The Toughest Job in Politics: Being a Member of Trump’s Debate Prep Team

Patrick Healy, Ashley Parker and Maggie Haberman interviewed 7 campaign aides who have the toughest job in politics right now. They are the ones who are tasked with preparing Donald Trump for the next debate.

A delicate approach to the candidate is now in the works. Before his advisers can shape Mr. Trump’s performance for the next debate, on Oct. 9 in St. Louis — which, contrary to speculation, he does plan to attend, a top aide said — they need to convince him that he can do better than he did in the first one and that only a disciplined, strategic attack can damage Mrs. Clinton with voters.

Right off the bat, notice that there is no discussion about how to work Mr. Trump’s policies or priorities into the discussion. It is all about a “disciplined, strategic attack” to damage Clinton. This is something the media needs to pay attention to. Over the course of the campaign, Trump has demonstrated that he has no real commitment to or interest in articulating a policy agenda for himself as president. Instead, he has lies that are designed to spread anger and fear. Now…for his debate performance, it’s all about attacking his opponent.

But even with that, his debate prep team has a few major hurdles to overcome. Right up front is this one about how to deal with the first debate:

They blamed his overstuffed schedule, including a last-minute rally in Virginia that was added days before the debate. They blamed the large number of voluble people on his prep team, including two retired military figures with no political background. And they blamed the lack of time spent on preparing a game plan in the first place.

Mr. Trump, for his part, sought to blame everything but himself.

Can you imagine trying to convince Trump that he performed poorly on Monday night and needs to improve? Based of what we’ve seen from this candidate, everything he does is great and he’s always the winner. I can only imagine the pretzel logic his aides will have to employ to convince him of the need for some changes.

It doesn’t sound like anyone has settled on a specific approach.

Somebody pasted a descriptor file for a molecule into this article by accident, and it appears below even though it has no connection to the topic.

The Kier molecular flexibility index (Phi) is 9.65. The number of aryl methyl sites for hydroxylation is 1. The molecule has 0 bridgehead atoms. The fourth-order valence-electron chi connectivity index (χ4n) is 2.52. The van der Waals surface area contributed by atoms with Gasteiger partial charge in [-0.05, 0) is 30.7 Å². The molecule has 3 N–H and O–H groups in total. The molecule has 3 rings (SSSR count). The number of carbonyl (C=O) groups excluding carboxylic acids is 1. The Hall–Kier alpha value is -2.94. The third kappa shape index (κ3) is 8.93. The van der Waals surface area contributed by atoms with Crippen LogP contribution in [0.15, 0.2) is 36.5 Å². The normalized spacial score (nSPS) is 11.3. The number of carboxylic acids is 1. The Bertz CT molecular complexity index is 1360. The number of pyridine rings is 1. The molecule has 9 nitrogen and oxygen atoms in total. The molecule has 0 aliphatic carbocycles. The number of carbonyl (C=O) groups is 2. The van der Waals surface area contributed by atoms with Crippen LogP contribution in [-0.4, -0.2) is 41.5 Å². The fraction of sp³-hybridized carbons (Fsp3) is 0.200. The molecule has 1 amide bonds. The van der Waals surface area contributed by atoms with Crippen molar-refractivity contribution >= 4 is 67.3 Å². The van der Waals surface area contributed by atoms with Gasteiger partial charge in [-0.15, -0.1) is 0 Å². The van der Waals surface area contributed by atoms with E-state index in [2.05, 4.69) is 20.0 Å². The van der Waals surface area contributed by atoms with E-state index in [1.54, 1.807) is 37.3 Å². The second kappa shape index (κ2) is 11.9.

Some of the advisers want to practice getting under his skin, as Mrs. Clinton did, to gauge his response, but they offered no details about doing so. Others wanted practice sessions built around the next debate’s format, a town-hall-style meeting, where Mr. Trump is likely to engage with undecided voters asking him questions and, at times, move from his chair to walk the stage. Mr. Trump has little experience with the format, which can be challenging for people who do not practice managing their body language and movements.

Several advisers also want to impress upon him the need to stick to a strategy and a plan of battle against a female candidate — the kind of opponent he has less experience facing — rather than spend time polishing a string of disparate zingers that Mrs. Clinton, a skilled debater, was able to easily parry Monday night.

If they are able to overcome all of those challenges, there are a couple of remaining problems with the candidate himself. One was demonstrated by what happened in the preparation for Monday night.

There were early efforts to run a more standard form of general election debate-prep camp, led by Roger Ailes, the ousted Fox News chief, at Mr. Trump’s golf course in Bedminster, N.J. But Mr. Trump found it hard to focus during those meetings, according to multiple people briefed on the process who requested anonymity to discuss internal deliberations.

That is reminiscent of what Tony Schwartz, ghostwriter of The Art of the Deal, said about his experience with Donald Trump.

After Trump gave him a tour of his marble-and-gilt apartment atop Trump Tower—which, to Schwartz, looked unlived-in, like the lobby of a hotel—they began to talk. But the discussion was soon hobbled by what Schwartz regards as one of Trump’s most essential characteristics: “He has no attention span.”

…He asked Trump to describe his childhood in detail. After sitting for only a few minutes in his suit and tie, Trump became impatient and irritable. He looked fidgety, Schwartz recalls, “like a kindergartner who can’t sit still in a classroom.”…

Week after week, the pattern repeated itself. Schwartz tried to limit the sessions to smaller increments of time, but Trump’s contributions remained oddly truncated and superficial.

“Trump has been written about a thousand ways from Sunday, but this fundamental aspect of who he is doesn’t seem to be fully understood,” Schwartz told me. “It’s implicit in a lot of what people write, but it’s never explicit—or, at least, I haven’t seen it. And that is that it’s impossible to keep him focussed on any topic, other than his own self-aggrandizement, for more than a few minutes, and even then . . . ” Schwartz trailed off, shaking his head in amazement.

Based on what Mark Bowden wrote about Trump from his 1996 interview, I can only imagine what awaits those who try to get him to focus.

It was hard to watch the way he treated those around him, issuing peremptory orders…What was clear was how fast and far one could fall from favor. The trip from “genius” to “idiot” was a flash. The former pilots who flew his plane were geniuses, until they made one too many bumpy landings and became “fucking idiots.” The gold carpeting selected in his absence for the locker rooms in the spa at Mar-a-Lago? “What kind of fucking idiot…?”

What the debate prep team is dealing with is a narcissistic bully who has no self control and can’t focus on anything for more than a few minutes. Whew! I’m not suggesting that anyone should feel any pity for them. But you have to wonder what the chances are that they’ll be successful.

Nancy LeTourneau

Nancy LeTourneau is a contributing writer for the Washington Monthly. Follow her on Twitter @Smartypants60 .